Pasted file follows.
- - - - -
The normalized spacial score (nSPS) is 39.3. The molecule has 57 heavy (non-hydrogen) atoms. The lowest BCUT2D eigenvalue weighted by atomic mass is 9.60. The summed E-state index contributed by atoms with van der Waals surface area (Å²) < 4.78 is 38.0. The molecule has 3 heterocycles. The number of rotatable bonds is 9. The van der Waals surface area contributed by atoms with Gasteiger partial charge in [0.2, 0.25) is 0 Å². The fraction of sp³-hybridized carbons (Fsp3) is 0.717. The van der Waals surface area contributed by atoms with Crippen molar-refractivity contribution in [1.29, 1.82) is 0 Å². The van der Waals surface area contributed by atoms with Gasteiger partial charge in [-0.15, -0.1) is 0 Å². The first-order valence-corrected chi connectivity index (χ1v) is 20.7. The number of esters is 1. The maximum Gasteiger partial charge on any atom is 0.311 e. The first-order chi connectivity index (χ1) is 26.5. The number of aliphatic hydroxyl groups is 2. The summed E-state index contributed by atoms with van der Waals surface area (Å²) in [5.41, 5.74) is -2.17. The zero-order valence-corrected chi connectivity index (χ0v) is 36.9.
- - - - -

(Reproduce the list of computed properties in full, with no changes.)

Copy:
The normalized spacial score (nSPS) is 39.3. The molecule has 57 heavy (non-hydrogen) atoms. The lowest BCUT2D eigenvalue weighted by atomic mass is 9.60. The summed E-state index contributed by atoms with van der Waals surface area (Å²) < 4.78 is 38.0. The molecule has 3 heterocycles. The number of rotatable bonds is 9. The van der Waals surface area contributed by atoms with Gasteiger partial charge in [0.2, 0.25) is 0 Å². The fraction of sp³-hybridized carbons (Fsp3) is 0.717. The van der Waals surface area contributed by atoms with Crippen molar-refractivity contribution in [1.29, 1.82) is 0 Å². The van der Waals surface area contributed by atoms with Gasteiger partial charge in [-0.15, -0.1) is 0 Å². The first-order valence-corrected chi connectivity index (χ1v) is 20.7. The number of esters is 1. The maximum Gasteiger partial charge on any atom is 0.311 e. The first-order chi connectivity index (χ1) is 26.5. The number of aliphatic hydroxyl groups is 2. The summed E-state index contributed by atoms with van der Waals surface area (Å²) in [5.41, 5.74) is -2.17. The zero-order valence-corrected chi connectivity index (χ0v) is 36.9.